The structure has three levels and one subterranean story, with a foundation of 1000 meters, and the garden space is 20,000 square meters. The first floor of this structure is at the same level as the southern half of the garden, and its ceiling is at the same level as the northern part due to the building’s severe northwest-to-southeast floor tilt. Beautiful moldings, broad, rounded pillars, and elegant moldings are all throughout the Ferdows Garden structure.
With the registration number 1876, this artifact was recognized on August 2nd, 1997 as a national treasure of Iran.
13. Niavaran Palace Complex
The Niavaran cultural-historical complex is a significant natural-historical site and is located in the north of Tehran in a huge garden with an area of 11 hectares. Monuments from the Qajar and Safavid periods may be seen in this compound.
Just a few of the former royal buildings in this area are the Ahmad Shahi Pavilion, Sahebqaranie Palace, and Niavaran Palace.
Iran’s stunning works of art made by Iranian craftsmen, rare gifts from other countries, and historically significant buildings entice travelers and visitors from all over the world. This creative and cultural fusion is one of Iran’s and the world’s greatest accomplishments.
14. Treasury of National Jewels
The Central Bank owns the vast vault that holds the so-called “Jewels Museum,” and it may be visited through the bank’s front doors. This collection of jewelry is simply jaw-dropping since the Safavid, Qajar, and Pahlavi rulers decked themselves and their possessions with an incredible variety of costly stones and precious metals. The Peacock Throne and the Globe of Jewels are prominent elements.
Be sure to see the Darya-ye Nur (Sea of Light), a pink diamond weighing 182 carats and reputed to be the largest uncut diamond in the world, as well as the Peacock (Naderi) Throne outside the vault door, the tall Kiani Crown made for Fath Ali Shah in 1797, the crowns worn by the last shah and his wife, Farah, and the incredible 34 kg Globe of Jewels, created in 1869 using 51,366 valuable stones, all but Iran, Britain, and France’s land is covered in rubies, while the oceans are composed of emeralds.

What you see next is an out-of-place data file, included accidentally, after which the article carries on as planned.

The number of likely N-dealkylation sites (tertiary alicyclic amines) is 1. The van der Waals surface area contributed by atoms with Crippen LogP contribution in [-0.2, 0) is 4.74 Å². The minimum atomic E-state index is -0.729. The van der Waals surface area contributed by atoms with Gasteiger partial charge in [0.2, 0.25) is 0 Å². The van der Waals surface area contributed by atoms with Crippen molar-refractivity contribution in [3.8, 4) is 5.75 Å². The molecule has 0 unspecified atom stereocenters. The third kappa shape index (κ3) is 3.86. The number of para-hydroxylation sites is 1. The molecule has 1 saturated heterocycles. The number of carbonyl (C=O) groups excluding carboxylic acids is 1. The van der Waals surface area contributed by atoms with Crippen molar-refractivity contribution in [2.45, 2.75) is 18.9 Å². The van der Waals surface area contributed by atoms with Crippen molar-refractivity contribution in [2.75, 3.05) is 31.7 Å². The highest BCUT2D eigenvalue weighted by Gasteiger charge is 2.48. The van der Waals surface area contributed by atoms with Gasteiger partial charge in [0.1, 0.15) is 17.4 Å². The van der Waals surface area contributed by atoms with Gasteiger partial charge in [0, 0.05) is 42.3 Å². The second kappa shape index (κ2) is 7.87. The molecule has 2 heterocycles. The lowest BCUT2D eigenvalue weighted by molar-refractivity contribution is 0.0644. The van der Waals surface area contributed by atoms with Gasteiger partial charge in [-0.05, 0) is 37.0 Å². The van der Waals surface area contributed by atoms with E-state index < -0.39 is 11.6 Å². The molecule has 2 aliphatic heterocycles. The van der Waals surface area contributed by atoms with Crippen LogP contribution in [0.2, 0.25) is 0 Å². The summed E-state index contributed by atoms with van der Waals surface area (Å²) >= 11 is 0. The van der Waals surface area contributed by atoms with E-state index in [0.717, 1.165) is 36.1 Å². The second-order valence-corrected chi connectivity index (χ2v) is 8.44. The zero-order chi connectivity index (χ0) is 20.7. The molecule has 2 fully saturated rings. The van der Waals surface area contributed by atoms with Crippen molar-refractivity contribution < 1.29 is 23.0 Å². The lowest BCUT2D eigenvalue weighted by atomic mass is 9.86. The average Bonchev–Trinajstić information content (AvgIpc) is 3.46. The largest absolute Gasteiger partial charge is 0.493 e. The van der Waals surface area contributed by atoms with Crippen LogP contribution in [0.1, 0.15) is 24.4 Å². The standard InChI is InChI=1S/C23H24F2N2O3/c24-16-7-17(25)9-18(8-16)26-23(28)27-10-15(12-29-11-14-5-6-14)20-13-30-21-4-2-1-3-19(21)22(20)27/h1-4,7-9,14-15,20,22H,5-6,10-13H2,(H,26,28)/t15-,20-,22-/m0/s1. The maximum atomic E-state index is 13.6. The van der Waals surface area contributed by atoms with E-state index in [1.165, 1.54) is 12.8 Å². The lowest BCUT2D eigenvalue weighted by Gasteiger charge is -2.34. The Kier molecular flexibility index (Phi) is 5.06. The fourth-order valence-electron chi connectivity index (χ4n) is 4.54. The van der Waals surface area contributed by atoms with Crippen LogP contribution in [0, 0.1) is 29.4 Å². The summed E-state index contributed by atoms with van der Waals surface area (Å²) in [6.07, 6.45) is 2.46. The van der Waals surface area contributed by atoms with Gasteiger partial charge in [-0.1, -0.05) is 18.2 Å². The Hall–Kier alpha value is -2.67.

15. Moghadam Museum
At reality, Master Mohsen Moqadam’s parents live in the Moqadam Museum. It is one of the magnificent Qajar mansions, and Muhammad Taqi Khan Ehtesab Al-Molk, an admiral at the time, was the owner.
Mohsen Moqadam was one of Master Kamal Al-pupils. Molk’s was an archaeologist, the creator of the Fine Arts University, and a professor at Tehran University.
He and his French wife made the decision to invest their all into starting a museum of valuable items in danger of being destroyed. This old home is 2117 square meters in size and includes three outside yards, one internal Andaruni, and one janitorial.
This palace is precious because it has historical significance, and in the 1960s, it was among the costliest historical homes in the world. Other priceless items in this mansion include the usage of golden tiles, which are exquisitely incorporated into the walls.
16. Museum of Time
There may have been buildings in the five-hectare garden that surrounds the palace as early as the time of Mohammad Shah Qajar or Naser al-Din Shah Qajar. Hossein Khodadad, an Iranian entrepreneur, bought it in 1963–1964 and had it extensively restructured and repaired. Khodadad only spent a year in the home before it was taken over by the government following the Iranian revolution and turned into a museum of time that now houses about a thousand antique clocks.
The Iran Time Museum is home to a sizable collection of timepieces. Water clocks, hourglasses, sundials, and other clocks that counted time by the gradual burning of an item like a candle or rope are among the other measurement tools in its collection. The museum also has particular timepieces that belonged to well-known historical individuals. Be sure to check this museum which is considered the greatest Tehran historical places.